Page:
By Nick Hahn

The grass is greener, the air is cleaner and there’s a bounce in everyone’s step at Berryville’s Audley Farm in northwestern Virginia where Bodemeister was bred.  Their former resident as a weaning and a yearling is scheduled to “run for the roses” in the Kentucky Derby in less than two weeks, likely as the favorite in a twenty-horse field.  Should he win, Bodemeister would become the first Virginia-bred to win the Derby since Sea Hero in 1993. 
“Everyone is dreaming of that,” Audley’s General Manager, Dr. Jens Von Lepel said.  “This is the best reward for my owners and my crew here.  They are so stimulated.  In the morning, they come out (and ask) where are my horses.”

Dr. Jens von Lepel stands with an Untouchable Talent weanling, Bodemeister’s half sister.

Come to think of it, even on a rainy Monday afternoon, there wasn’t a blade of uncut grass outside of the paddocks.  With a 10 length score (officially 9 ½ lengths) in the Arkansas Derby April 14th at Oaklawn Park, Bodemeister not only ensured his place in the Kentucky Derby starting gate, he will be the first Virginia-bred to start in the Derby since Semoran in 1996 (Keswick Stable). 

Tuesday morning, Bodemeister worked 5 furlongs in 1:00 4/5ths at Churchill Downs for trainer Bob Baffert.  It is Baffert’s son, Bode, whom Bodemeister is named.   Usually handicappers shy away from frontrunners in the Derby’s mile and a quarter, yet they can’t dismiss Bodemeister as he has the highest Beyer speed figure (108) of any potential Derby starter this year.

Jens Von Lepel believes Bodemeister can adapt to the Derby style and distance coming slightly off the pace instead of setting it.  He would love to see his former resident between third and fifth heading up the backstretch, slightly different than his spring campaign where he was either first or second. 
He recalls a morning earlier this spring at Santa Anita when Bodemeister galloped one morning and came upon five thoroughbreds working on the rail.  Bodemeister ran up to and engaged the horses, running evenly before the rider pulled him up.   
“They send the best horses in the Derby.  The luckiest horse that day wins,” acknowledges Von Lepel knowing that talent alone isn’t enough to win the Derby.  “It still could be the best one but I would always say the luckiest one wins it.”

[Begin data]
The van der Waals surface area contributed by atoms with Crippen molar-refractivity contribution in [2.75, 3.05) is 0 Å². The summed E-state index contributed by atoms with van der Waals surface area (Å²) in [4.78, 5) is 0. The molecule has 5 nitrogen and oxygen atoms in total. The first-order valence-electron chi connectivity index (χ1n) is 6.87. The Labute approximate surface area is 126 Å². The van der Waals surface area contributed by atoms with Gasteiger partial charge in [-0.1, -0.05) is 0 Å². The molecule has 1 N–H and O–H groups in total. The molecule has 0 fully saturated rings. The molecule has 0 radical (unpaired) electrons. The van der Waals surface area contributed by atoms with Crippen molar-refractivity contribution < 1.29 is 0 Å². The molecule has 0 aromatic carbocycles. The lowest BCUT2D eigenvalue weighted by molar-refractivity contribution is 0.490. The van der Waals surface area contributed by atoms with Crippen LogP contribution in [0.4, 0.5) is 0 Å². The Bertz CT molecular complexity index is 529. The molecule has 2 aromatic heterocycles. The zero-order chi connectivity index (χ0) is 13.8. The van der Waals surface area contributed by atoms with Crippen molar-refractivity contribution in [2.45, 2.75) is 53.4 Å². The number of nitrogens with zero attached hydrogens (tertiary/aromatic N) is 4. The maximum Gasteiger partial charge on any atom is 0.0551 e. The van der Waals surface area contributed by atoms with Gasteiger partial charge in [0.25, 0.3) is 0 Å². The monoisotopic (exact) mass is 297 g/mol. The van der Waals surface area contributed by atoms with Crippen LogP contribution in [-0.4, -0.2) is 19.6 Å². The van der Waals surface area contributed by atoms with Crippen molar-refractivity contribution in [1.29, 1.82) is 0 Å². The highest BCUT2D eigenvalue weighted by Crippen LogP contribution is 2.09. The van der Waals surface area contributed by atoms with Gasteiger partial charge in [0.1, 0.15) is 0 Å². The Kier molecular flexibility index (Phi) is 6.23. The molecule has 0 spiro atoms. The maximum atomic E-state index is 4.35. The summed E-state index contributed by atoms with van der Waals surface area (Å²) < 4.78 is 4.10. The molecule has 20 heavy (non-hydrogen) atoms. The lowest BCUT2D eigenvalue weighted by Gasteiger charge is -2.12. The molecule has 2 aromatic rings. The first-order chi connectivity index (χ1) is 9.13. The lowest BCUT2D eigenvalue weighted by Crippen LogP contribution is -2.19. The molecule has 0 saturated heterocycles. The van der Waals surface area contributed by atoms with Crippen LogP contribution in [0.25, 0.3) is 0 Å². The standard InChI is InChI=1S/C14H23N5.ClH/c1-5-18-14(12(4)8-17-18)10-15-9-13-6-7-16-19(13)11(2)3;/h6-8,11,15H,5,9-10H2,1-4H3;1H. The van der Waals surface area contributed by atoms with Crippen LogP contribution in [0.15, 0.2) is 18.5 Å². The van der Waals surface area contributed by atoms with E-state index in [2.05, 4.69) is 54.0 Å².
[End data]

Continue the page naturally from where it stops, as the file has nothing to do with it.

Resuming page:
Bodemeister as a weanling in an Audley paddock.

For Virginia racing and breeding, Audley’s appearance in the Triple Crown couldn’t come at a better time.  Last fall the farm of Virginia’s largest thoroughbred breeder was dispersed after its owner, Edward P. Evans passed away.  Audley is eager to fill part of that void more out of respect than rivalry.

“I think it was very sad for the whole industry because these kinds of people who have that kind of passion, we need,” says Von Lepel.  “Without passion, it doesn’t work.  If you find a person like Mr. Evans who had that passion, I think it’s wonderful.”
In fact, it was Evans in 2009 that would have ended the Virginia-bred drought in the Triple Crown with Quality Road.  Mike Battaglia, who set the morning line for the Kentucky Derby in 2009, said he would have made Quality Road the favorite before a quarter-crack forced his withdrawal five days before the race.  Evans won at the highest levels of racing but never in the Triple Crown.
Sir Barton stood (and still stands) at Audley Farm.

The Triple Crown is new territory for Audley Farm, despite being the home of the very stallion that founded it, Sir Barton.  Audley was the first place Sir Barton stood after his racing career.  The winner of 1919 Kentucky Derby, Preakness and Belmont Stakes stood at Audley long before the Triple Crown was conceived. 

Prior to Bodemeister, Audley’s most successful horse was likely the filly Mandy’s Gold, a grade one stakes winner who won 11 of her 22 starts.  Audley was Virginia’s breeder of the year in 1995, 1997 and 2002 before Evans moved his mares from Kentucky to his native Virginia.
Bodemeister as a yearling at Audley.

Bodemeister was purchased at Keeneland’s September 2010 yearling sale for $260,000 by Zayat Stables owned by Amed Zayat.  He didn’t race as a two-year old, something every Kentucky Derby winner has done since 1882, when Apollo won the Derby without a two-year old start.

“As a late April foal, Baffert thought he was not really ready.  He knew he had talent, just immature,” says Von Lepel. 
Bodemeister is sired by 2003 Belmont Stakes winner Empire Maker out of the Storm Cat mare Untouched Talent who has another Virginia-bred, Secretariat, that shows up in her lineage. 
Untouched Talent has a yearling by Smart Strike at Audley.

One of 16 broodmares, Untouched Talent loves to graze in the paddock just outside the historic Audley house and is now in foal to Unbridled Song.  Alongside is her weanling by Tiznow and across the road in another paddock is her yearling by Smart Strike.  After she foaled Bodemeister in 2008, the German veterinarian passed on breeding her in 2009.

A weanling by Tiznow circles Untouched Talent.

Eric Von Baumbach and Christophe Boehringer, two of the nine German heirs of Hubertus Liebrecht, who purchased the equine and cattle farm in 1978, continued to operate the equine portion of Audley Farm’s 2500 acres.  Von Lepel was the long-time breeding manager for Liebrecht in Germany.

One of many Audley scenescapes.

So, if you hear a tune coming from the upper Shenandoah Valley, no need for concern.  The hills are full with the sound of music.